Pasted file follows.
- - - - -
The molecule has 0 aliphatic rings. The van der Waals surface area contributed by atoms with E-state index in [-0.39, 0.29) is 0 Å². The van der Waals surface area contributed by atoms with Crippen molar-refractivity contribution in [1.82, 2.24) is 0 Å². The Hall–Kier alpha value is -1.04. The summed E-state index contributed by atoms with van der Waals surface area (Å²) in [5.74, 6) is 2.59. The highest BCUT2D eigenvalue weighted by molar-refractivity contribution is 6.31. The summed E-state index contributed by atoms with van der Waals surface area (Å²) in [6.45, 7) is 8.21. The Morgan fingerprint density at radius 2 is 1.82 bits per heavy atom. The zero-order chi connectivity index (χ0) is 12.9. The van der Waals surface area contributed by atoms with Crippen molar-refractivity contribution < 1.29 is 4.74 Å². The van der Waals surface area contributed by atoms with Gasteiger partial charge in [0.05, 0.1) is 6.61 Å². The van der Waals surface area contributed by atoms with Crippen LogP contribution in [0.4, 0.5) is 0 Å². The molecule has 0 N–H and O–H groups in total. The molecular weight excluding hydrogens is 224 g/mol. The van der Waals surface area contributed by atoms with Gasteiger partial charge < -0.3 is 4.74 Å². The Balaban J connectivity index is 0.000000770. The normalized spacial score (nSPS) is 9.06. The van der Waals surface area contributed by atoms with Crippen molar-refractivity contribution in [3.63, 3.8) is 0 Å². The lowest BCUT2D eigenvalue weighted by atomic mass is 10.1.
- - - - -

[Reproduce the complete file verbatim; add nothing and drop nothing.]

The molecule has 0 aliphatic rings. The van der Waals surface area contributed by atoms with E-state index in [-0.39, 0.29) is 0 Å². The van der Waals surface area contributed by atoms with Crippen molar-refractivity contribution in [1.82, 2.24) is 0 Å². The Hall–Kier alpha value is -1.04. The summed E-state index contributed by atoms with van der Waals surface area (Å²) in [5.74, 6) is 2.59. The highest BCUT2D eigenvalue weighted by molar-refractivity contribution is 6.31. The summed E-state index contributed by atoms with van der Waals surface area (Å²) in [6.45, 7) is 8.21. The Morgan fingerprint density at radius 2 is 1.82 bits per heavy atom. The zero-order chi connectivity index (χ0) is 12.9. The van der Waals surface area contributed by atoms with Crippen molar-refractivity contribution < 1.29 is 4.74 Å². The van der Waals surface area contributed by atoms with Gasteiger partial charge in [0.05, 0.1) is 6.61 Å². The van der Waals surface area contributed by atoms with Crippen LogP contribution in [0.4, 0.5) is 0 Å². The molecule has 0 N–H and O–H groups in total. The molecular weight excluding hydrogens is 224 g/mol. The van der Waals surface area contributed by atoms with Gasteiger partial charge < -0.3 is 4.74 Å². The Balaban J connectivity index is 0.000000770. The normalized spacial score (nSPS) is 9.06. The van der Waals surface area contributed by atoms with Crippen molar-refractivity contribution in [3.63, 3.8) is 0 Å². The lowest BCUT2D eigenvalue weighted by atomic mass is 10.1.